Nutrition and Food

Organic versus Conventional – Which Should You Choose? Part One

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Deception. Misdirection. Imminent Danger. All characteristics of a villain in the next superhero blockbuster, not the emotions we should have when selecting our next meals.

With sensational headlines in modern media and new research claims, it’s not surprising that even the most educated shopper can be infused with doubt over what to place in the cart. Shopping at the market should be a pleasant experience filled with delicious options from which to choose.

Today, there is a wide variety of conventional and organic produce (fruit, vegetables), livestock (meat, dairy, eggs) and multi-ingredient products (breads, pasta, and other processed foods). This is a great success for the US, but it can be very overwhelming for the American consumer.

 Common complications:

  1. We can be inundated with so many choices that it may seem easier to select what was purchased before, without thinking twice.
  2. Organic foods are stigmatized, with some saying that they’re only for the wealthy, for environmentalists, or for parents with young children.
  3. Some food companies have embraced misleading marketing practices to boost sales, touting that their foods are “healthy and natural” or even using “organic” on their packaging. (Other companies are responding to these practices by putting out product lists of their own, encouraging transparency in marketing and making healthy, informed choices.)

Choosing between organic and conventional foods can be an easier decision. In this two-part series, we’ll address some factors that consumers like you consider when making purchases at the store.

Safety

A concern for some shoppers is safety – safety for themselves, for farmers, or for the animals. Understanding the production of both conventional and organic foods can clear up some apprehension.

 Conventional food products are produced by traditional farming practices used by small family farmers to large corporate farms. This can include using chemical pesticides for pest control and synthetic fertilizers to increase growth margins. For livestock, this includes dosing with antibiotics and hormones to help maintain the health of the animals.

 Governing organizations like the USDA and FDA regulate conventional farming practices and inspect food products for wholesomeness, deeming them as safe for consumption. However, government regulation ends there.

 According to the USDA,  organic operations must use only approved substances and avoid man-made fertilizers, prohibited pesticides, and genetically modified organisms. These practices also promote farm worker health, lowering the risk of inhalation or ingestion of harmful substances.  Furthermore, the USDA organic seal on meat, eggs, and dairy products verifies that producers met animal health and welfare standards, did not use antibiotics or growth hormones, and provided animals with access to the outdoors.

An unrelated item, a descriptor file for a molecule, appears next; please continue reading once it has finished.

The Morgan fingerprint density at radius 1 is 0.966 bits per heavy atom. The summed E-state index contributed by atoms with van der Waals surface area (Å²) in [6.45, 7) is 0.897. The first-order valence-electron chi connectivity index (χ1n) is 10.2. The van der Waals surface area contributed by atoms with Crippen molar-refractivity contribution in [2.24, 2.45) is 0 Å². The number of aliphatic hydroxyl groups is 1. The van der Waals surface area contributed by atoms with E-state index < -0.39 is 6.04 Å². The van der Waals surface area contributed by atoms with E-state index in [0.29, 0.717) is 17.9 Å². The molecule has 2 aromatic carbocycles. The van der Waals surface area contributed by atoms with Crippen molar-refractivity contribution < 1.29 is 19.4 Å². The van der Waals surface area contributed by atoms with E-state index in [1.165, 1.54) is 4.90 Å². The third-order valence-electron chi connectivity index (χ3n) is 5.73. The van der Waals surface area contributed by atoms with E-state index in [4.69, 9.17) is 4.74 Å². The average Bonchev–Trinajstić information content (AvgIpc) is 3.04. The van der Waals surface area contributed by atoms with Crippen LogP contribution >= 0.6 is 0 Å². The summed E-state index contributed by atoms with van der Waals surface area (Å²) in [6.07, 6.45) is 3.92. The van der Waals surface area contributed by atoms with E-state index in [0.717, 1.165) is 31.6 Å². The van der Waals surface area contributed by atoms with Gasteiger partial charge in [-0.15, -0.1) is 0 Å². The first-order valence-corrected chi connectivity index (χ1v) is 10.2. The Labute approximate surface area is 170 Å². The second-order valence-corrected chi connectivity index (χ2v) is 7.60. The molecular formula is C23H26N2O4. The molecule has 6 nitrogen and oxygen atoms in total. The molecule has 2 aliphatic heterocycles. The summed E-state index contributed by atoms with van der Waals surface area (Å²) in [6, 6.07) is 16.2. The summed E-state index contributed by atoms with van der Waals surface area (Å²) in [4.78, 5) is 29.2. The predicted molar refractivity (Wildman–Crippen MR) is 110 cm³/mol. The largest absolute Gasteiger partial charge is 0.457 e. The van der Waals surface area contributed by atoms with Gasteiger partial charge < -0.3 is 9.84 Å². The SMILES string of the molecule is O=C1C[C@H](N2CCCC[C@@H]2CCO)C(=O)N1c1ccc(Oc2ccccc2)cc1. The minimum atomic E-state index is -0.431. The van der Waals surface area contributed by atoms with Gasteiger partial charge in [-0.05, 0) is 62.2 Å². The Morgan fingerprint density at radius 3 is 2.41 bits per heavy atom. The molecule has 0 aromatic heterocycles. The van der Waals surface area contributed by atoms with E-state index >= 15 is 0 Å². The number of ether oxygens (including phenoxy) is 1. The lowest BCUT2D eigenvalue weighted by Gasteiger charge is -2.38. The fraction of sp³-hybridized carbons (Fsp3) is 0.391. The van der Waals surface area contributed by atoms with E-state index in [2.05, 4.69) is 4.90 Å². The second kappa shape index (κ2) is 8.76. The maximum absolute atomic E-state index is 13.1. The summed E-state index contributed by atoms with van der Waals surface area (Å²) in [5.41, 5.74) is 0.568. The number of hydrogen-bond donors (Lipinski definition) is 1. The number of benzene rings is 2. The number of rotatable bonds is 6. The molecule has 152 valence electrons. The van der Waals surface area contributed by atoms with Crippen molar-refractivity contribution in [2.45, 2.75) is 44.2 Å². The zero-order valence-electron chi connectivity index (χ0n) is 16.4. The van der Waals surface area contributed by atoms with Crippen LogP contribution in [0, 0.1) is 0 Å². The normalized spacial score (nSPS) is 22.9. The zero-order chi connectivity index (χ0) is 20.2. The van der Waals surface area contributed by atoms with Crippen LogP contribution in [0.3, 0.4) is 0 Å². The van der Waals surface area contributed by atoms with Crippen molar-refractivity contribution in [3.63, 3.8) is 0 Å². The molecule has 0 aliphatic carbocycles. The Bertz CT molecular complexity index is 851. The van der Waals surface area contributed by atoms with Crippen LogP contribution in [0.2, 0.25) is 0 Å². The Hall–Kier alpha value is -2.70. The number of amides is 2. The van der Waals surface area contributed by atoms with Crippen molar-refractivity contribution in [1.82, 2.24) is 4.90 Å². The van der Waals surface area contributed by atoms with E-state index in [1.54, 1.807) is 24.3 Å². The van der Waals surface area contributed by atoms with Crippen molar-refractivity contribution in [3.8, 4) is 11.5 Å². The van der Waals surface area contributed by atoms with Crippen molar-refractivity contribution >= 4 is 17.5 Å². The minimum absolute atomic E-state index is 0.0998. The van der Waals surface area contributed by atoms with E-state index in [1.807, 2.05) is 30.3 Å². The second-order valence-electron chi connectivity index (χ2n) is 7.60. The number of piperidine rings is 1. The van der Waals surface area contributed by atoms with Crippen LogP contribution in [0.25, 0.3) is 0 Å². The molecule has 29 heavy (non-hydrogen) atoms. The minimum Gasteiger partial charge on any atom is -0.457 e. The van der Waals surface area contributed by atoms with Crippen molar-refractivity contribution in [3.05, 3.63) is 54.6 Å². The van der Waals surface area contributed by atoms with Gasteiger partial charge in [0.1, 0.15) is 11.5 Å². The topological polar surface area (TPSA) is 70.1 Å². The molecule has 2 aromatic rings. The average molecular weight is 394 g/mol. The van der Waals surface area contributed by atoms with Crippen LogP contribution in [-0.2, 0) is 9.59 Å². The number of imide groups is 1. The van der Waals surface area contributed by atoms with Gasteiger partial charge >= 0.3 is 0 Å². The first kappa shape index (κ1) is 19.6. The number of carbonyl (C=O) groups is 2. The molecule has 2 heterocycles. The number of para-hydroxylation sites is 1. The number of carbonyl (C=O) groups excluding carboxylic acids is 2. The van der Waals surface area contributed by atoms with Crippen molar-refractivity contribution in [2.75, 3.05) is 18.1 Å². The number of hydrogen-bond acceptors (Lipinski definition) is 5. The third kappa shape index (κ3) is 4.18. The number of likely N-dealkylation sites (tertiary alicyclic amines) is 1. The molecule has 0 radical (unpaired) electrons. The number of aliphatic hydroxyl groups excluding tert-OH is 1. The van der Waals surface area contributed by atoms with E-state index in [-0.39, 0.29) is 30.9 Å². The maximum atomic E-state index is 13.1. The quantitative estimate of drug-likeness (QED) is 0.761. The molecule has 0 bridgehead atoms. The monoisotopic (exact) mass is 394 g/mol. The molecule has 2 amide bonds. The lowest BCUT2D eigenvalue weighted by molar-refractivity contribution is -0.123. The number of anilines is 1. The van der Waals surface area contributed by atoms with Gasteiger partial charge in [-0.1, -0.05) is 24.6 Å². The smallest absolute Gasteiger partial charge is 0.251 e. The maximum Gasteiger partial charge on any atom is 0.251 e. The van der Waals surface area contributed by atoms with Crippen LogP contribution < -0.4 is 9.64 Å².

If safety is your priority, then organic foods may be the best choice. On the fence? Start with the Environmental Workers Group’s “Clean 15” and “Dirty Dozen,”  an annual list distributed to educate consumers on pesticide residues on fruits and vegetables.

Cost

One of the key benefits of conventional food products is their wide spread availability in the US. These products can be found in grocery stores, convenience stores, and schools, to name a few. Simple economics of supply and demand as well as generous government subsidies help explain the lower prices of conventional foods.

Typically, organic foods are priced higher than conventionally grown foods, which may be caused by the limited availability of organics. America has seen a significant increase of organic operations since 2002 however, so consumers may begin to see reduced prices on certain foods. 

Consider also the additional fees to the farmers. Farm owners have to pay fees and complete a transition period  before beginning organic operations. To recoup these expenses, additional costs may be incorporated into food prices. Paired with “high-end” public perception and premium upcharges, organic foods will often be more costly than their conventional counterparts.

If you are concerned about cost, then conventional foods may be best. Still like to buy some organic? Here are some money saving tips:  

  1. Purchase discounted organic “seconds” at your local markets when available. 
  2. Visit local farmers who may follow organic practices but save on operational costs by avoiding the USDA certification process. A few specific questions to the farmer may help save you some money. 

Don’t know where to find a local farmer market? Visit here and input your zip code or download an app for your mobile device (we tried Farmstand).

Check back for Part Two of Organic vs. Conventional – What should you choose? We’ll discuss the Nutrition and Environmental Impact of Organic and Conventional foods.

Nutrition and Food